Anoth­er ele­ment to mak­ing this island look nice and aged was the hard­ware. Reg­u­lar, new and shiney hard­ware was­n’t gonna cut it. What ages a piece quick­er than rust, right? I know what you’re think­ing…Where do I get rusty hard­ware? I have a solu­tion for that too! 


rustic DIY island countertop

A Special Touch (aka MORE rust)

Once com­plete, we need­ed to devise a way to sup­port the extra weight. Josh, in all of his cre­ative genius, reme­bered these old rusty farm imple­ments he pulled from a barn back in the Spring. I mean talk about hear­ing angel­ic voic­es sing. These lit­tle beau­ties worked like a dag­gum charm and made the per­fect addi­ton to this upcy­cled dress­er kitchen island.

My handy­men once again came to my res­cue, popped a cou­ple of holes in these bad boys and braced them up per­fect­ly. Okay, I made that sound way eas­i­er than it real­ly was. These old farm­house imple­ments were thick and did not give way to the elec­tric drill very eas­i­ly but it got the job done! 

man drilling a hole into rusty metal for a upcycled kitchen island dresser

Top it Off

With the paint and hard­ware nailed down, we set out on a whole sep­a­rate jour­ney of it’s own, in build­ing our DIY rus­tic island coun­ter­top.

BUT it was exact­ly what this piece need­ed, the final touch…that beau­ti­ful and care­ful­ly aged sol­id maple final­ly found her rest­ing place and oooooh my word she is a beaut! What do you think?

rustic dresser converted into an island in a farmhouse kitchen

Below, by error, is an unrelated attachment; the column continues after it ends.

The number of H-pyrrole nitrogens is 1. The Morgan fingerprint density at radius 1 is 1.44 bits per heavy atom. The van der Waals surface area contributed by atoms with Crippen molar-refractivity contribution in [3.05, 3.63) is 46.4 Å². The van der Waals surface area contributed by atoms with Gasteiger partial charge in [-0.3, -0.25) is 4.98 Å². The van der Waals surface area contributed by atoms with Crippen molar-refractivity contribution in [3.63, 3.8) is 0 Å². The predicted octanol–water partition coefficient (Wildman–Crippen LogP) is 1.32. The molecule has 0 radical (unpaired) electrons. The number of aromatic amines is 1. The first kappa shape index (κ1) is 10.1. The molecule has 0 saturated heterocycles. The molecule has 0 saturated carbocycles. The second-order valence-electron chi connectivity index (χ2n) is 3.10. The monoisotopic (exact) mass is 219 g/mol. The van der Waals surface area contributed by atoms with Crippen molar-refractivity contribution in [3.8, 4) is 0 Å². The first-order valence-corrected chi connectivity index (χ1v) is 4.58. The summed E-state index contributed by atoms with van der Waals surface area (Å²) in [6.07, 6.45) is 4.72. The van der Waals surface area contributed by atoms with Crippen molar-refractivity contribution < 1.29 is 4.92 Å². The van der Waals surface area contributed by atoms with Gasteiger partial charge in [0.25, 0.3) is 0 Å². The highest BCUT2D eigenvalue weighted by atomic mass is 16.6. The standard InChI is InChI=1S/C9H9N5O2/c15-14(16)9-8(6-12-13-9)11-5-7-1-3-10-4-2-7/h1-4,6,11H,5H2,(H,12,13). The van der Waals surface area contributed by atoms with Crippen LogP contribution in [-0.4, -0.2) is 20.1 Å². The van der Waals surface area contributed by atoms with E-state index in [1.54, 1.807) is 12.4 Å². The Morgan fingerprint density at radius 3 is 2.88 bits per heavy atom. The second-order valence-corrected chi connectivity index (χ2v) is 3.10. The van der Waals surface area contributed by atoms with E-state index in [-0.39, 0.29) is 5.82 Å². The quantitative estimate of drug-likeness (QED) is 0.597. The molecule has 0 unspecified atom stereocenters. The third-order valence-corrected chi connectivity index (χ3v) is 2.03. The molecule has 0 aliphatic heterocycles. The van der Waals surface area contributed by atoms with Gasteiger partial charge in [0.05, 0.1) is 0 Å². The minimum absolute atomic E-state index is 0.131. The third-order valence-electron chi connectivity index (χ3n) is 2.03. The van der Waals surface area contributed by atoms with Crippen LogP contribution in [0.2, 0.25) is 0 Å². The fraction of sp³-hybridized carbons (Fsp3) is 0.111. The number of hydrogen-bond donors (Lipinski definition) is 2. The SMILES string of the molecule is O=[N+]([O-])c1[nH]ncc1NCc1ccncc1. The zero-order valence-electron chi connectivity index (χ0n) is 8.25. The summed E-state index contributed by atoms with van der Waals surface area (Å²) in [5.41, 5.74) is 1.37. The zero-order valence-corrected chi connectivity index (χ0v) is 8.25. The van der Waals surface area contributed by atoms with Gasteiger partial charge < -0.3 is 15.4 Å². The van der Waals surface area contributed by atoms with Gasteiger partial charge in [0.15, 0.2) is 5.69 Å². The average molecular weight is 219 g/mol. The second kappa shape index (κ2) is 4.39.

Now that I look at these bolt, I think I will be rust­ing the using the same tech­nique that I used for the hardware.…what do you think?

Rusty farm implement on a chippy kitchen island
farmhouse kitcchen with white cabinets and a upcycled kitchen island dresser
farmhouser kitchen with beams and white cabinets


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  • Sherry Swafford
    at 1:28 AM

    Beau­ti­ful job love it

    • roostandrestore
      at 2:49 AM

      Thanks! It was a fun project 

  • Debi Lurvey
    at 1:54 AM

    This is so pret­ty you all did a won­der­ful job!

    • roostandrestore
      at 2:49 AM

      Thank you so much! You’re so kind 

  • Kathryn P
    at 2:04 AM

    Absolute­ly gorgeous!!!!

    • roostandrestore
      at 2:49 AM

      Thank you!!

  • Cathy Wells
    at 3:39 AM

    OMG, this turned out so beau­ti­ful (I knew it would), you all done a absolute­ly amaz­ing won­der­ful job on it. I love it.

    • roostandrestore
      at 12:36 PM

      You are so kind thank you so much 

  • Robin
    at 4:55 AM

    Omgosh Kaycee, so beau­ti­ful!!! Con­grat­u­la­tions on a job well done!❤️❤️❤️❤️❤️❤️

  • Kimberly Dillingham
    at 2:51 PM

    Kaycee you are a very tal­ent­ed young woman! Your island is beau­ti­ful! You had asked our opin­ion on the screws — paint­ed or aged? Aged would be my choice. Please don’t be offend­ed — I can see knees hit­ting and get­ting injured by those island brack­ets. Can your handy helper curve the met­al in back­ward S cir­cu­lar design to get it up clos­er to the island?

    • roostandrestore
      at 12:36 PM

      I’m not offend­ed at all! Thank you for your con­cern. For­tu­nate­ly the dimen­sions allow plen­ty of room for knees. No scrapes!